Saturday, Mar 6, 2021: 12:01 AM
Lesley S. Park1, Kathleen A. McGinnis2, Kirsha Gordon2, Michael A. Horberg3, Celeena R. Jefferson4, Lisa Bastarache5, Srushti Gangireddy6, Michael J. Silverberg7, Wendy Leyden8, Sonia Napravnik9, Deana Agil9, Alison G. Abraham10, Gypsyamber D'Souza11, Keri N. Althoff11, for the CIVET Collaboration of the NA-ACCORD of IeDEA
1Stanford University, Stanford, CA, USA, 2VA Connecticut Healthcare System, West Haven, CT, USA, 3Kaiser Permanente Mid-Atlantic States, Washington, DC, USA, 4Mid-Atlantic Permanente Research Institute, Rockville, MD, USA, 5Aaron Diamond AIDS Research Center, New York, NY, USA, 6Vanderbilt University Medical Center, Nashville, TN, USA, 7Kaiser Permanente Division of Research, Oakland, CA, USA, 8Kaiser Permanente, Oakland, CA, USA, 9University of North Carolina, Chapel Hill, Chapel Hill, NC, USA, 10University of Colorado Denver, Aurora, CO, USA, 11Johns Hopkins University, Baltimore, MD, USA
It is not known if people with HIV (PWH) in the United States (US) have different access to SARS-CoV-2 RT-PCR (COVID-19) testing, or positivity proportions (among those tested), than people without HIV (PWOH). We describe COVID-19 testing and positivity proportions in 6 large geographically and demographically diverse cohorts of PWH and PWOH.
The Corona-Infectious-Virus Epidemiology Team (CIVET) is comprised of five COVID-19 clinical cohorts within a health system (Kaiser Permanente Northern California, Oakland, CA; Kaiser Permanente Mid-Atlantic States, Rockville, MD; University of North Carolina Health, Chapel Hill, NC; Vanderbilt University Medical Center, Nashville, TN; Veterans Aging Cohort Study) and one established classical HIV cohort (MACS/WIHS Combined Cohort Study). Each participating cohort is restricted to individuals who were alive and "in-cohort" in 2020 (definitions of which were operationalized to fit the structure of each cohort). We calculated the percentage of patients in-cohort who were COVID-19 tested, and the proportion COVID-19 positive monthly, by HIV status, from March 1 to August 31, 2020. We report findings from the classical cohort separately because results are based on self-reported information.
In the 5 clinical cohorts, PWH ranged from N=2,515 to 31,040, and N=77,019 to 3,710,360 PWOH. Over the 6 month study period, the percentage of PWH who were tested for COVID-19 (13.5%-21.2%) was slightly higher than PWOH (10.8%-14.3%) in each of the cohorts (p-values in each cohort <0.001). However, among those tested, the percentage of patients with positive COVID-19 tests was similar regardless of HIV status (Figure). In the classical cohort that contributed self-reported testing and positive information (PWH N=2,222; PWOH N=1,417), the proportion tested was similar by HIV status (PWH 38.1% vs. PWOH 37.4%), but PWH had a greater positivity proportion (9.0%) compared with PWOH (5.3%, p-value=0.012).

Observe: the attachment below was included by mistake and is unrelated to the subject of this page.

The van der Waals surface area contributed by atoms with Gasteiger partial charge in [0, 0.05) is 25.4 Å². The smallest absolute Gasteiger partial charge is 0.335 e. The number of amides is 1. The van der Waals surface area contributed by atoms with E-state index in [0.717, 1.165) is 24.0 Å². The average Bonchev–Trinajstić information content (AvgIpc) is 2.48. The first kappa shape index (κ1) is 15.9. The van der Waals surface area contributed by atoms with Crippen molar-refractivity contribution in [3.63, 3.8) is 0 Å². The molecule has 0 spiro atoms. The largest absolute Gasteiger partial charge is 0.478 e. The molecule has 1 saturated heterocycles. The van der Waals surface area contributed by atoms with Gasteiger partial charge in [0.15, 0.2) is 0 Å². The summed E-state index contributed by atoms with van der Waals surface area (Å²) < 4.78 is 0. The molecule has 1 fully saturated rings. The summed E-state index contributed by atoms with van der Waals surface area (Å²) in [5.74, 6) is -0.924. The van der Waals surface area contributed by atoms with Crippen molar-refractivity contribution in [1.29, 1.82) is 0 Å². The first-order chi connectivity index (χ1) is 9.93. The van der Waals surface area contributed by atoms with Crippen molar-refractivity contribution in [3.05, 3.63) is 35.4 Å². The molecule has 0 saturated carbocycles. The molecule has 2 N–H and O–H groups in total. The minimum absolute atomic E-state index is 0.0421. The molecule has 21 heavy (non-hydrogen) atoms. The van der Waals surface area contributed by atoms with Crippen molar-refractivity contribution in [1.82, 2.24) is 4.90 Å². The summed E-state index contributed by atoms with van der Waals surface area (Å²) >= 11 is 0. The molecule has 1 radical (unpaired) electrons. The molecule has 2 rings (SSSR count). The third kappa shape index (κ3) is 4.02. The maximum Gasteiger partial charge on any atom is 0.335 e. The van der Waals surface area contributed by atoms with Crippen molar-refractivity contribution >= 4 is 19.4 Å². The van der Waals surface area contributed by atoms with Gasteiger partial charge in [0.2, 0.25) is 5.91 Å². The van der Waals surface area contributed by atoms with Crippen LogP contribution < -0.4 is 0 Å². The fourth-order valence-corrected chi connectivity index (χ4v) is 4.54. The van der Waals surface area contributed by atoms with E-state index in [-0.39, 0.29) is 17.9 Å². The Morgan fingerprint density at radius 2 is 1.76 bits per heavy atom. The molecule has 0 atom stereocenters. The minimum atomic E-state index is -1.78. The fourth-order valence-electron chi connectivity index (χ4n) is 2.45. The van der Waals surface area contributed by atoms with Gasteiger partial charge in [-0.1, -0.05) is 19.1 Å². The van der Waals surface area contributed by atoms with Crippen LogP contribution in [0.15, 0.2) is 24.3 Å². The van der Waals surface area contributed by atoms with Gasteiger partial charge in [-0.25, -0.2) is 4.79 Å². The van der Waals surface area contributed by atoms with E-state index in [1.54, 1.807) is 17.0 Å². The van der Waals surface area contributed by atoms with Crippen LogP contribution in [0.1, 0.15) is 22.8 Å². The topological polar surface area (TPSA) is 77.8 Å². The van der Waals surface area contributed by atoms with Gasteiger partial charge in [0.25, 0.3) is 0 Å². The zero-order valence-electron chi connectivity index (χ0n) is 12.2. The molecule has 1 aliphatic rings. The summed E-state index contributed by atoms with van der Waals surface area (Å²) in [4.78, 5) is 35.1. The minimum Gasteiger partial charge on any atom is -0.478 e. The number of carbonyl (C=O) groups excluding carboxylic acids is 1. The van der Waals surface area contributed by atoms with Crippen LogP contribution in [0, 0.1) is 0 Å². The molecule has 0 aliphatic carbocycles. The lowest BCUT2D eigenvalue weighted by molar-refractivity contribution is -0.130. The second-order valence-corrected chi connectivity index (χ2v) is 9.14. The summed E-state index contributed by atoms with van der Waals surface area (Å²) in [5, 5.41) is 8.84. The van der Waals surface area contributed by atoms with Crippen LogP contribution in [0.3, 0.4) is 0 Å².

Although PWH had higher testing rates compared with PWOH, we did not find evidence of increased positivity among those tested in 5 clinical cohorts with large diverse populations across the US. We will continue to monitor testing, positivity, and COVID-19 related health outcomes in PWH and PWOH using our multiple data sources and leveraging the expertise of established longitudinal cohort studies in the CIVETS collaboration.
(R) Epidemiology of HIV and SARS-CoV-2 in Adults
Does this abstract include any aspects of research on SARS-CoV-2 or COVID-19?
Prior Presentation or Publication: In general, CROI does not accept work that has been previously published or publicly presented. Abstract text that is under copyright by a publication or another conference should not be submitted verbatim to CROI. Consideration may be given to a previously presented submission if meaningful newer data or different analyses are included or if the prior presentation was to a conference not focused on HIV- or SARS-CoV-2-related topics. Have your study data or abstract information been published, submitted for publication where publication is anticipated on or before the start of the CROI where you will present, or presented at any other major national or international scientific or medical HIV-related conferences (ie, generally 400 or more attendees)?